New York, January 06, 2011 -- Moody's Investors Service today assigned a Ba2 rating to the $450
million super priority senior secured revolver (DIP revolver) and a rating
of B2 to the $350 million super priority senior secured term loan
(DIP Term loan) of The Great Atlantic & Pacific Tea Company,
Inc. (A&P) as Debtor-in-Possession (DIP).
Both DIP credit facilities mature June 14, 2012. The higher
rating of the DIP revolver reflects the "first out" structure
of the facility whereby it will be repaid prior to the DIP term loan.
Both ratings take into consideration the size of the DIP facilities versus
an estimated recovery value under either a reorganization or liquidation
Other key considerations include: the structural features of the
DIP facilities, the nature of the bankruptcy and reorganization,
and the DIP size as a percentage of pre-petition debt. This
rating is also in the context of the uncertainty of creditor support for
a restructuring plan that provides more than adequate liquidity to address
the challenges of historically low operating margins, high fixed
costs, persistent economic weakness, lack of strategic direction,
and a shrinking revenue base.
Moody's withdrew all previous ratings for A&P on December 16,
2010. The current ratings are being assigned on a point-in-time
basis and will not be monitored going forward and therefore no outlook
will be assigned.
Ratings assigned to A&P as Debtor-in-Possession are:
- $450 million super priority senior secured revolver,
- $350 million super priority senior secured term loan,
Numerous factors led to A&P's financial problems and subsequent
Chapter 11 filing. These include the lack of coordinated business,
marketing, and merchandising strategy, heavy debt burden unfavorable
supply and logistics agreements, and significant employee and pension
obligations. Issues also include challenges in completing the integration
of Pathmark which was acquired in December 2007, and the expense
of continuing to pay rents on over 100 closed stores. These problems
were made worse by high management turnover, intense price competition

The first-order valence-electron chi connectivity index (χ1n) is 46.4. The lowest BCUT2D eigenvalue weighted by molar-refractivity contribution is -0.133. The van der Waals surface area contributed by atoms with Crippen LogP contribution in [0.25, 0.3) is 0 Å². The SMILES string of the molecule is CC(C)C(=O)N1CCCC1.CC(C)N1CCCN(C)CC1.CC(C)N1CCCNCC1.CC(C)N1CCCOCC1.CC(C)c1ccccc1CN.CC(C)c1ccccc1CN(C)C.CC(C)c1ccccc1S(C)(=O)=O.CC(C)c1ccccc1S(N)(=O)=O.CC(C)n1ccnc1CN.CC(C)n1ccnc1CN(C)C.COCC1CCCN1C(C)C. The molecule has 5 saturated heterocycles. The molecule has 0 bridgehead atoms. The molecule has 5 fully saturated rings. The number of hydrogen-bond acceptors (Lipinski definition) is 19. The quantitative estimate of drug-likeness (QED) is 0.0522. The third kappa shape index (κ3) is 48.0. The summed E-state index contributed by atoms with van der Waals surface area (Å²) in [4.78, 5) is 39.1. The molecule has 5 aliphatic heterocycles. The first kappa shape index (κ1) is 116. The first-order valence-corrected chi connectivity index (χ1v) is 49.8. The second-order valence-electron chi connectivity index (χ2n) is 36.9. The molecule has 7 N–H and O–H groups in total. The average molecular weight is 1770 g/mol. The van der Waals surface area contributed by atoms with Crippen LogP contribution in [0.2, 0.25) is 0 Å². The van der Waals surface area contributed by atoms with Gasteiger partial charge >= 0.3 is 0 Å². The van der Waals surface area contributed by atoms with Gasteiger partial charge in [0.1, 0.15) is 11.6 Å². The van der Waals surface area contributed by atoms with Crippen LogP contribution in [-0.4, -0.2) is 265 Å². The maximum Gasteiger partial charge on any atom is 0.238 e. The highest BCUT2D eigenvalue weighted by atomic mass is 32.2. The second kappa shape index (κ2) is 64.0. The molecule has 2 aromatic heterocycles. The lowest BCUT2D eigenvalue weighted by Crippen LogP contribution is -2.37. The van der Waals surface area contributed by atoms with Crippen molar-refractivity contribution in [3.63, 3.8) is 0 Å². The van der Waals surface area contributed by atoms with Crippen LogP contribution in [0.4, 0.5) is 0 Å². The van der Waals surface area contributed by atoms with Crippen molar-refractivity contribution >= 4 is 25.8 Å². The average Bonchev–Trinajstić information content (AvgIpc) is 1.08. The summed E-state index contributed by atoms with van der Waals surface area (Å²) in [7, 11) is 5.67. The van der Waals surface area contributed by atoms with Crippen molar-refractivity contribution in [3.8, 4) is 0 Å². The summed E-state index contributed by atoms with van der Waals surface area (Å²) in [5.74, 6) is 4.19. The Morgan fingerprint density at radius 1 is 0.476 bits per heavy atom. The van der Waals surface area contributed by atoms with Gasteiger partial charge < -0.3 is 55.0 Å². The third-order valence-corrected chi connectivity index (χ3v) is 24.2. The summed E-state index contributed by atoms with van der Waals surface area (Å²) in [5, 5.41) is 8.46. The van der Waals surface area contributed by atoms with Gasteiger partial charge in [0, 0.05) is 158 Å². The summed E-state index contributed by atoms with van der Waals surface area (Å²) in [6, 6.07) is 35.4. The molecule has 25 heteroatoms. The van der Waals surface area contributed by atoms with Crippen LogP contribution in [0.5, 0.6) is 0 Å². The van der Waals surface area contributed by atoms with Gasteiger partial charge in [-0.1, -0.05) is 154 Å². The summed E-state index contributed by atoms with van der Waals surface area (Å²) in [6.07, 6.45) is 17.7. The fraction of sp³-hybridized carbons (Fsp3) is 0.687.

within the supermarket industry, deflationary food pricing environment
and persistent economic weakness.
Although A&P has yet to formulate a definitive restructuring plan,
the bankruptcy process should enable the company to reduce costs and improve
liquidity by closing or divesting unprofitable stores, rejecting
unfavorable leases, renegotiating vendor and union contracts and
moving to a more manageable capital structure. Despite the company's
restructuring efforts, Moody's expects A&P to be cash
flow negative through the term of the credit facilities. As a result,
the primary source of liquidity during the next 18 months will be cash
balances provided by DIP term loan, and borrowings under the DIP
revolver. Although Moody's expects liquidity to be adequate
during the term of the DIP credit facilities, the company's
highly concentrated vendor base could strain liquidity if supply is disrupted
or if the company is unable to renegotiate supply terms with its major
vendors resulting in COD terms.
Moody's is concerned that given the magnitude of problems facing
A&P, it may be unable to successfully complete a restructuring
and exit from Chapter 11 bankruptcy over the term of its DIP credit agreements.
It will be difficult for the company to cut costs and improve operating
margins while making much needed investments in store improvements --
especially when cost cuts would need to include concessions from employee
unions. Additionally, an extended period of underperformance
and lack of strategic direction has resulted in brand erosion which may
be difficult to reverse. A&P has hired a new management team
with restructuring and turnaround experience to take on these challenges.
Both the DIP credit facilities contain upstream guarantees from all principal
operating subsidiaries and benefit from a security package that includes
a first lien on all unencumbered assets of the company and its subsidiaries.
These assets include capital stock and material owned real estate.
Facilities also receive first priority priming liens on all assets securing
The DIP revolver has better protection for lenders than does the DIP term
loan as it has a borrowing base structure with advances primarily against
eligible inventory, receivables, and owned real estate regulates
cash advances based on the availability of collateral protection.
The DIP term loan is structured as a "first in last out" facility.